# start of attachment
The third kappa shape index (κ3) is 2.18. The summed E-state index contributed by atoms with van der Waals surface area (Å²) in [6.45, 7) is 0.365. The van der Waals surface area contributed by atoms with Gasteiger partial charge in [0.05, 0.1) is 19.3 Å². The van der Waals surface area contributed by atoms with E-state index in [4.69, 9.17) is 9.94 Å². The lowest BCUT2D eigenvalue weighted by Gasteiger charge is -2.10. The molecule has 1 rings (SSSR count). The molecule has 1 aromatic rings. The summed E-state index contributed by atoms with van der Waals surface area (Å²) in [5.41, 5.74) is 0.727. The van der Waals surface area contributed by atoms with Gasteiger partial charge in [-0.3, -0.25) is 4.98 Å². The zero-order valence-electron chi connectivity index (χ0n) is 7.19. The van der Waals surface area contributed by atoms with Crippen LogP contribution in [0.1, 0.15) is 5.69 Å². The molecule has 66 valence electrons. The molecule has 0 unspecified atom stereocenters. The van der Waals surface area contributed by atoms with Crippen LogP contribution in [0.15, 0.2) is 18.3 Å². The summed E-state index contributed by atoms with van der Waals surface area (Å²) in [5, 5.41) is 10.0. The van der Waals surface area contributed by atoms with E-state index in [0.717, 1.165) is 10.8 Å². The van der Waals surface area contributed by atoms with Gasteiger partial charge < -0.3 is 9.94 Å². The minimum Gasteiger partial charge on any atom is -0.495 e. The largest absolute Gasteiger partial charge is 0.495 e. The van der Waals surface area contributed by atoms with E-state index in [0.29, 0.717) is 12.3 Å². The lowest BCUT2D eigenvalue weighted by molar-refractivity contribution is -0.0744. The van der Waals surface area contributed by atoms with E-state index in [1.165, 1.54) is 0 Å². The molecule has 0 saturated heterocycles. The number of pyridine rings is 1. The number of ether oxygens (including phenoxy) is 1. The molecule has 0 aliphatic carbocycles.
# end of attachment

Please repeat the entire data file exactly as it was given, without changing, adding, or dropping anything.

The third kappa shape index (κ3) is 2.18. The summed E-state index contributed by atoms with van der Waals surface area (Å²) in [6.45, 7) is 0.365. The van der Waals surface area contributed by atoms with Gasteiger partial charge in [0.05, 0.1) is 19.3 Å². The van der Waals surface area contributed by atoms with E-state index in [4.69, 9.17) is 9.94 Å². The lowest BCUT2D eigenvalue weighted by Gasteiger charge is -2.10. The molecule has 1 rings (SSSR count). The molecule has 1 aromatic rings. The summed E-state index contributed by atoms with van der Waals surface area (Å²) in [5.41, 5.74) is 0.727. The van der Waals surface area contributed by atoms with Gasteiger partial charge in [-0.3, -0.25) is 4.98 Å². The zero-order valence-electron chi connectivity index (χ0n) is 7.19. The van der Waals surface area contributed by atoms with Crippen LogP contribution in [0.1, 0.15) is 5.69 Å². The molecule has 66 valence electrons. The molecule has 0 unspecified atom stereocenters. The van der Waals surface area contributed by atoms with Crippen LogP contribution in [0.15, 0.2) is 18.3 Å². The summed E-state index contributed by atoms with van der Waals surface area (Å²) in [5, 5.41) is 10.0. The van der Waals surface area contributed by atoms with E-state index in [0.717, 1.165) is 10.8 Å². The van der Waals surface area contributed by atoms with Gasteiger partial charge < -0.3 is 9.94 Å². The minimum Gasteiger partial charge on any atom is -0.495 e. The largest absolute Gasteiger partial charge is 0.495 e. The van der Waals surface area contributed by atoms with E-state index in [0.29, 0.717) is 12.3 Å². The lowest BCUT2D eigenvalue weighted by molar-refractivity contribution is -0.0744. The van der Waals surface area contributed by atoms with E-state index in [1.165, 1.54) is 0 Å². The molecule has 0 saturated heterocycles. The number of pyridine rings is 1. The number of ether oxygens (including phenoxy) is 1. The molecule has 0 aliphatic carbocycles.